Businesses Looking To Make Gains In The “New Normal” Must Operate With Caution

Much like the weather, the economic outlook globally has been bleak this year. Also, like the weather, it’s been changeable, to say the least.

Following the recently published PMI results, Chris Laws, supply chain specialist and Vice President of Product, Strategy, and GTM at Dun & Bradstreet, explains why businesses should remain only cautiously optimistic about the findings.

Cast your mind back a matter of weeks, and ‘Freedom Day’ had been earmarked as the day that normality would resume for British businesses – the day from which the long hard slog of COVID-19 would all be over. Yes, as of 19th July 2021, the country’s economic potential would be unleashed upon a world in want of all things made in Blighty. But, when the time finally came, it was marred by soaring coronavirus cases and isolation chaos. Not to mention the burgeoning pressures of a quietly unravelling Brexit on supply chains. And, once the initial buzz of pubs, shops, pubs, restaurants and pubs reopening had abated, fresh challenges quickly came to light: smartphone manufacturers were without the chips they needed to operate, KFC no longer had any chicken and, as quickly as it had risen, consumption once again plateaued,  

With economic disruption resulting from the pandemic likely to hang around for longer than was first anticipated, the message for businesses remains the same: operate with caution in order to survive the next twelve months’ worth of fallout.

But against all odds, there are some positives – ish 

Yes, despite the best efforts of a global pandemic, there have been smatterings of optimism in recent weeks. Earlier this month, the FTSE 100 opened at a standout 37 points higher thanks to a rise in employment – its best outcome since June. Meanwhile, PMI figures revealed some more encouraging news for the UK’s manufacturing sector, the upturn of which had remained solid.

But, as always, there was more: PMI’s data also showed that stretched supply chains and staff shortages were preventing the growth of output and employment in all other sectors. It’s for this reason, and others, that – despite manufacturing output rising for the fourteenth month in a row in July, and countries across Europe and the world reopening for business once more – even the positive results must be taken with a pinch of salt. And businesses shouldn’t be lulled into a false sense of security too soon.

In fact, with an increased risk of supply chain disruption already plaguing businesses because of Brexit, businesses need oversight of all things posing risk to their operations – and, in a “new normal”, that’s quite a significant task.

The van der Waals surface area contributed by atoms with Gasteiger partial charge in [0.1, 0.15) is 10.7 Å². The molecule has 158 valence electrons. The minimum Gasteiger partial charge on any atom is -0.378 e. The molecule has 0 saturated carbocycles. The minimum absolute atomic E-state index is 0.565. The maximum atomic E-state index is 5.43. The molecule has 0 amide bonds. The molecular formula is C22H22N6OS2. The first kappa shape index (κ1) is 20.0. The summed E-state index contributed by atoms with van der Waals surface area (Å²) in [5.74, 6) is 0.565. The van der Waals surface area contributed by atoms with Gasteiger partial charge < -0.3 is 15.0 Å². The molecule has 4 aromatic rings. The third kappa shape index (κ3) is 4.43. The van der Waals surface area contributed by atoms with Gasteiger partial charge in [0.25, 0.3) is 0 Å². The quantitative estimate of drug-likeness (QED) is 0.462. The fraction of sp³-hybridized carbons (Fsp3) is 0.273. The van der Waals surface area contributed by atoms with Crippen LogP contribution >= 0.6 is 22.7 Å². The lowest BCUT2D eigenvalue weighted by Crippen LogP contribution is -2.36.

That’s where data can help

It’s no secret that supply chains have wreaked havoc on businesses for more than a year now. You only need to look at Milkshakegate at McDonald’s and separately Nando’s recently in the food services industry alone to know this is impacting even the most seemingly robust companies. In fact, an astonishing 99% of procurement and supply chain leaders surveyed in our recent report claim that Covid-19 has impacted their procurement processes. Add into the mix that a number of staff are still having to isolate amid the ‘pingdemic’, as well as the burgeoning pressures of labour shortages and price rises on UK businesses, companies have a lot to contend with – whether there’s a rise in consumer demand or not. After all, the effects of the pandemic will be unresolved for at least the short term and businesses the world over will likely face another uptick in inflation – however, it will be a transient one, and normal levels are expected to resume in 2022. 

But, with two-fifths (40%) of supply chain professionals surveyed admitting they struggle to maintain a useful and timely view of their suppliers already, now is the time for businesses to establish a holistic view of their supply chains to protect themselves long term. And, in order to ready themselves fully for the challenges ahead, that should not only include their suppliers – but their suppliers’ suppliers too.  To do so requires an investment in data and technology that improves an organisation’s transparency, efficiency and enables them to quickly pivot their operations as needed in reaction to unexpected events. 

Improving business continuity planning in this way is vital to business survival over the course of the next year and should be undertaken following a solid quarter, such as the last one, rather than in reaction to a turbulent one – which could arrive who knows when.

For businesses assessing risk in real-time and making smart but cautious decisions, now is the time to hold firm and be poised to make good on an improved economic climate when the time comes.

Comments are closed.